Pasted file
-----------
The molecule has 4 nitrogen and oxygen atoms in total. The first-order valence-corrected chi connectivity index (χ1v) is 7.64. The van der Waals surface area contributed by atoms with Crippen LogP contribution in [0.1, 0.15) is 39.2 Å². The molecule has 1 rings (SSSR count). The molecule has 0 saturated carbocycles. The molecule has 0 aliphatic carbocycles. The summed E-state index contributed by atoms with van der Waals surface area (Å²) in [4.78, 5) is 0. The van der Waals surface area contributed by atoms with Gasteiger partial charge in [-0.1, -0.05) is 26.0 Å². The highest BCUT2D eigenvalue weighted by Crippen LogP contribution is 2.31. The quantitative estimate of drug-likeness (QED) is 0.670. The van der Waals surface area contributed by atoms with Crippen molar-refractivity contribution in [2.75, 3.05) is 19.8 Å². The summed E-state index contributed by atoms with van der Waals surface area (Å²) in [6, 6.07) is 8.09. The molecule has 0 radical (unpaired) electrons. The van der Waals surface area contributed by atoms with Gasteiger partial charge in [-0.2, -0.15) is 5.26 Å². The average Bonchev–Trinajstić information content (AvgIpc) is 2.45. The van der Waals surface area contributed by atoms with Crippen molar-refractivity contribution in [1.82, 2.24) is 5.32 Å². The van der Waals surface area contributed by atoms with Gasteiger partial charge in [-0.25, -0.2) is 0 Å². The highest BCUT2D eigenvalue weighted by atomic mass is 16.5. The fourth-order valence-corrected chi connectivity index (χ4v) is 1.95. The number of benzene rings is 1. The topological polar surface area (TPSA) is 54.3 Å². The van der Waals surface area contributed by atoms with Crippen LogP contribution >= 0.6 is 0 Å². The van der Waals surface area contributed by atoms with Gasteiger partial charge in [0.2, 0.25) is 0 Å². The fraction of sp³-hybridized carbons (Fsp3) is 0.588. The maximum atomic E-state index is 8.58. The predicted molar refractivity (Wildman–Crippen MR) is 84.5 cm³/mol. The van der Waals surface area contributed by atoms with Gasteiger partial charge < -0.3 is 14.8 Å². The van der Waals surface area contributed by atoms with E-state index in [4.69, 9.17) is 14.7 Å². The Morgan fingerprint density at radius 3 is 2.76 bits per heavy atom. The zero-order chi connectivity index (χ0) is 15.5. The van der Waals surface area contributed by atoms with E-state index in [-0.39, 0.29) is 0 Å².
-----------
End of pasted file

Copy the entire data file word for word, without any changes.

The molecule has 4 nitrogen and oxygen atoms in total. The first-order valence-corrected chi connectivity index (χ1v) is 7.64. The van der Waals surface area contributed by atoms with Crippen LogP contribution in [0.1, 0.15) is 39.2 Å². The molecule has 1 rings (SSSR count). The molecule has 0 saturated carbocycles. The molecule has 0 aliphatic carbocycles. The summed E-state index contributed by atoms with van der Waals surface area (Å²) in [4.78, 5) is 0. The van der Waals surface area contributed by atoms with Gasteiger partial charge in [-0.1, -0.05) is 26.0 Å². The highest BCUT2D eigenvalue weighted by Crippen LogP contribution is 2.31. The quantitative estimate of drug-likeness (QED) is 0.670. The van der Waals surface area contributed by atoms with Crippen molar-refractivity contribution in [2.75, 3.05) is 19.8 Å². The summed E-state index contributed by atoms with van der Waals surface area (Å²) in [6, 6.07) is 8.09. The molecule has 0 radical (unpaired) electrons. The van der Waals surface area contributed by atoms with Gasteiger partial charge in [-0.2, -0.15) is 5.26 Å². The average Bonchev–Trinajstić information content (AvgIpc) is 2.45. The van der Waals surface area contributed by atoms with Crippen molar-refractivity contribution in [1.82, 2.24) is 5.32 Å². The van der Waals surface area contributed by atoms with Gasteiger partial charge in [-0.25, -0.2) is 0 Å². The highest BCUT2D eigenvalue weighted by atomic mass is 16.5. The fourth-order valence-corrected chi connectivity index (χ4v) is 1.95. The number of benzene rings is 1. The topological polar surface area (TPSA) is 54.3 Å². The van der Waals surface area contributed by atoms with Crippen LogP contribution >= 0.6 is 0 Å². The van der Waals surface area contributed by atoms with Gasteiger partial charge in [0.2, 0.25) is 0 Å². The fraction of sp³-hybridized carbons (Fsp3) is 0.588. The maximum atomic E-state index is 8.58. The predicted molar refractivity (Wildman–Crippen MR) is 84.5 cm³/mol. The van der Waals surface area contributed by atoms with Gasteiger partial charge < -0.3 is 14.8 Å². The van der Waals surface area contributed by atoms with E-state index in [4.69, 9.17) is 14.7 Å². The Morgan fingerprint density at radius 3 is 2.76 bits per heavy atom. The zero-order chi connectivity index (χ0) is 15.5. The van der Waals surface area contributed by atoms with E-state index in [-0.39, 0.29) is 0 Å².